I believe this is true only for employment (not student admission), and then only for people 40 or older. (At least federally; individual states may have more widely encompassing laws.) But as to the original question, an MBA is a very common go-back-to-school-after-years-or-decades-in-the-workforce degree.
posted by DevilsAdvocate at 6:45 PM on March 4, 2011


MBA programs LIKE people that can bring real world work experience to the classroom and that have been out in the working world for a while. You're about average for what my MBA class was. I was 26 when I started the program, and while there were several people my age, we were on the younger end of the spectrum. The majority of people were in their 30s. The class below mine had people that ranged in age from 22 to 65. So you're definitely fine.
posted by echo0720 at 6:59 PM on March 4, 2011


My boyfriend is 32 and is about to graduate from him MBA program. From what I've noticed it seems like most of the people in his classes are around his age.
posted by magnetsphere at 7:16 PM on March 4, 2011


Average age starting my program was 29.
posted by theflash at 7:28 PM on March 4, 2011


The main concern about going to MBA school (and professional schools) older is that one will have less time to enjoy the higher earning power such degree purportedly confer. Given that most people take out loan to pay for MBA school, to be able to pay back that loan and have enough time to enjoy the extra earning is certainly sensible.

That said, you are still very young. Plenty of productive life ahead for you; and I'm sure you will make an excellent MBA student. More experience generally are preferred anyway.
posted by curiousZ at 9:21 PM on March 4, 2011


I happen to know a number of people who started business school right around your age. One of whom is at Harvard.
posted by Sara C. at 10:17 AM on March 5, 2011


As far as getting accepted and fitting in at business school goes, 29 is fine.

Whether it's fine for what you plan to do afterwards might be another matter. If you're after moving into specific consulting or finance firms that hire lots of newly minted MBAs, be sure you fit the profile they're looking for.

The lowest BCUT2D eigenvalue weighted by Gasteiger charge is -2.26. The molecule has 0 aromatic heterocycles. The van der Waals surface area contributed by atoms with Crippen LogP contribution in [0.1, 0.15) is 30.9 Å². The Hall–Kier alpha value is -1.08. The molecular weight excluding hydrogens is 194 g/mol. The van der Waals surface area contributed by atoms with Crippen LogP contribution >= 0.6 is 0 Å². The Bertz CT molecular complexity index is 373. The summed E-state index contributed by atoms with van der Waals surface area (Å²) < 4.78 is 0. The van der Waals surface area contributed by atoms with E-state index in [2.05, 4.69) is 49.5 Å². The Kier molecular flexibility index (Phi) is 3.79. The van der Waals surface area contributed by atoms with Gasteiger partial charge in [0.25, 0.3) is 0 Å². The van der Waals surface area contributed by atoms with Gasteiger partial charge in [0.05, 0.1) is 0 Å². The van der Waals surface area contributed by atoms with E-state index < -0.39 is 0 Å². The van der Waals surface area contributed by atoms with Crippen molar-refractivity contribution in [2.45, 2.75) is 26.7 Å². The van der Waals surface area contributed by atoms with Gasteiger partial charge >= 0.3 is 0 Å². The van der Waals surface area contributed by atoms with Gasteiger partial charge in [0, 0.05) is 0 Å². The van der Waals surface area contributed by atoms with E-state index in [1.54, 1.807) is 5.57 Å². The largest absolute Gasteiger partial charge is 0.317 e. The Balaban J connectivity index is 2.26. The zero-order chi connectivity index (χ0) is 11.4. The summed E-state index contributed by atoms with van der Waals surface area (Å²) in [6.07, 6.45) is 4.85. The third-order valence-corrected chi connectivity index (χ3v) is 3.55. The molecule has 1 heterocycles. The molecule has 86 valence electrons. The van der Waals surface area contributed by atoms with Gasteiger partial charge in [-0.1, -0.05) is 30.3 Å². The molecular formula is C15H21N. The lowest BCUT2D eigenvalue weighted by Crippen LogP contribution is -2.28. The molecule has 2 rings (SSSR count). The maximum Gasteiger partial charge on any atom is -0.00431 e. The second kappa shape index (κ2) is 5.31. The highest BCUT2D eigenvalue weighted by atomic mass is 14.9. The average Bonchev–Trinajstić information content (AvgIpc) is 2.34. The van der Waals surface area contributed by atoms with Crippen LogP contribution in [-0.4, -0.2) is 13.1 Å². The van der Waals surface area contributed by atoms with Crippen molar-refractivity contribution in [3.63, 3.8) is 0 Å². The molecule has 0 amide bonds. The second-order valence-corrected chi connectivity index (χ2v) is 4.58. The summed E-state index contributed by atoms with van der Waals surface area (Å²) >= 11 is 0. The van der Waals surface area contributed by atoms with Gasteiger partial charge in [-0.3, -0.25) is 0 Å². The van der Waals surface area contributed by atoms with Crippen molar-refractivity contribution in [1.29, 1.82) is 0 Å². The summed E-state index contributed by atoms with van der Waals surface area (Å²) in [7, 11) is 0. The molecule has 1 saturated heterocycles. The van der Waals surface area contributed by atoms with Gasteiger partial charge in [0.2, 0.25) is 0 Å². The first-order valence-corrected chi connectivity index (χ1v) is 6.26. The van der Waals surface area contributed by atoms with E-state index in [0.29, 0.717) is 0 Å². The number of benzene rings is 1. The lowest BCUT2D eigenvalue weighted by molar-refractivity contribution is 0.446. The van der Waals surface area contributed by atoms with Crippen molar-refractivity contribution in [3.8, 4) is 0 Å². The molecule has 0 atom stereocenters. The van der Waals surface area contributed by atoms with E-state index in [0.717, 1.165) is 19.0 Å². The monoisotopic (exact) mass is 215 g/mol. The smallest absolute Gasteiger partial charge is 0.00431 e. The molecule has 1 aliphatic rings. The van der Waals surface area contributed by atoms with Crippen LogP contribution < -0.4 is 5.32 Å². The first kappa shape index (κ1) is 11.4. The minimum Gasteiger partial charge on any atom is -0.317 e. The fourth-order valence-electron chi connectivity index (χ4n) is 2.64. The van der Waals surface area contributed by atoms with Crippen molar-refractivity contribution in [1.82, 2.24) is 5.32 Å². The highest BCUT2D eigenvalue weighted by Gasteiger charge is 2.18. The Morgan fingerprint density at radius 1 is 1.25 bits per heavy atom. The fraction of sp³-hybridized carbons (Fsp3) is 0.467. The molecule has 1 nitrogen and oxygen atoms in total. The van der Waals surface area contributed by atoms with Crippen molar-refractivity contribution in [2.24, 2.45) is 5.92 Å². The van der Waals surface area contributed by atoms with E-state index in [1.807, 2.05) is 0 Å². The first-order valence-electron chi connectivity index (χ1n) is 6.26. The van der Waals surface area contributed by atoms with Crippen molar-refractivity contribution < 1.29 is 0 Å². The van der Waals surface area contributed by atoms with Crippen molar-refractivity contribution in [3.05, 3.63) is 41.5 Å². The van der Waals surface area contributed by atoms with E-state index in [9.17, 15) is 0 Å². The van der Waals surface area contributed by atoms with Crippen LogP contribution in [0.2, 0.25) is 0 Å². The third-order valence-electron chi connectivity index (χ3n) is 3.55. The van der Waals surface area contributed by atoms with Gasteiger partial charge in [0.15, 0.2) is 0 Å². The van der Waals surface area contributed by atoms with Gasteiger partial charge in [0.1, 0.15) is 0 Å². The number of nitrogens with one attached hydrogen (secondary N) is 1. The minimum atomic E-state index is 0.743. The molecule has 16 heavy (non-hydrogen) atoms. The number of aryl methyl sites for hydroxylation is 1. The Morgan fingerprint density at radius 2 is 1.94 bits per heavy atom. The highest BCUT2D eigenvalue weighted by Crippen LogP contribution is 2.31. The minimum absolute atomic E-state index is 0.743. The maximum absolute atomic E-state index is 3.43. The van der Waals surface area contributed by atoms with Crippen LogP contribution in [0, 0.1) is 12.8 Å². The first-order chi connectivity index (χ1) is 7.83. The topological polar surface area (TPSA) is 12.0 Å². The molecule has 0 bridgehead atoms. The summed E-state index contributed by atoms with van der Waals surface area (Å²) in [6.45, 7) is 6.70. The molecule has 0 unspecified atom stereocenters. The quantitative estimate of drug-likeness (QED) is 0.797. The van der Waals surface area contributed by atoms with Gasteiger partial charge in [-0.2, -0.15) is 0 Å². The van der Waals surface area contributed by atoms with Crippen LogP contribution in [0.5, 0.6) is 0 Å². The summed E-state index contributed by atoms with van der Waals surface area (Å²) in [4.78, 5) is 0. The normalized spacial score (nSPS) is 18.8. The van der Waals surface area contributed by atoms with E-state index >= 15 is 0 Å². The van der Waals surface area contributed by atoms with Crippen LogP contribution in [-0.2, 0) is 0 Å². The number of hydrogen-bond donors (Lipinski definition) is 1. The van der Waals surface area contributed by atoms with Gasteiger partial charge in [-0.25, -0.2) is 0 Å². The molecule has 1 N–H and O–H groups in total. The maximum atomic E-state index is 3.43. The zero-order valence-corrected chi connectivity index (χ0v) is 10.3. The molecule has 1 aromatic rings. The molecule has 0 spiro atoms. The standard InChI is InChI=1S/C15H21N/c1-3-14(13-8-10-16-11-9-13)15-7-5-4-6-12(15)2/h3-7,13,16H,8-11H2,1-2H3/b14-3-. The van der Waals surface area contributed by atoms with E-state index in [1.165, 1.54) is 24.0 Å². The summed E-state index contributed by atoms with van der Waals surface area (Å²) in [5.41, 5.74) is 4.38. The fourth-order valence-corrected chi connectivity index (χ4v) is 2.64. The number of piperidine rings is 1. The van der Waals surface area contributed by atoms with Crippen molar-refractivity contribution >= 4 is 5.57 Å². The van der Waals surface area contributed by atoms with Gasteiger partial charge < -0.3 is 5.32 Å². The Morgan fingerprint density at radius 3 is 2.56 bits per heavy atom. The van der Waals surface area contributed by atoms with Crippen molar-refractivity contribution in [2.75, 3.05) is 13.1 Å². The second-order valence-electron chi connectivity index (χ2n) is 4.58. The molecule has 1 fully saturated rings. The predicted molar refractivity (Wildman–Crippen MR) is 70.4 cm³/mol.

From what I've seen, a lot of older people that do MBAs tend to end up going back to broadly the same kind of career they had pre-MBA.
posted by philipy at 3:53 PM on March 5, 2011


Top MBA programs require at least some work experience and some even require a minimum of 4 or 5 years experience before your application would be considered. So you're in a great age range to start a program.

I just finished my MBA at a top 20 program last year. I started when I was 28 and finished at 30, I was the youngest person in my class.

In my opinion look for a school that requires at least a couple years of work experience. A lot of what you'll get out of the MBA comes from the interactions with other students, the more experience they have they the better those interactions will be.
posted by sortimat at 6:32 PM on March 5, 2011


At your age there is likely to be no issue whatsoever - when you are older than 30 and applying to a top 5 or top 10 school you may need to justify or explain your age a bit more. Particularly at HBS and Stanford, which both skew younger than most of the other schools.
posted by rainydayfilms at 12:21 PM on March 7, 2011


Adding a bit to my original answer, in the US, the Age Discrimination Act of 1975 prohibits consideration of age (with limited exceptions) for any school that takes Federal funds. This law is enforced by the Office if Civil Rights.

So to answer your original question about whether age will harm your chances of admission, legally, any school that takes Federal funds (including grants) can, in most situations, get into trouble for taking the applicants age into account.
posted by zippy at 11:08 PM on March 8, 2011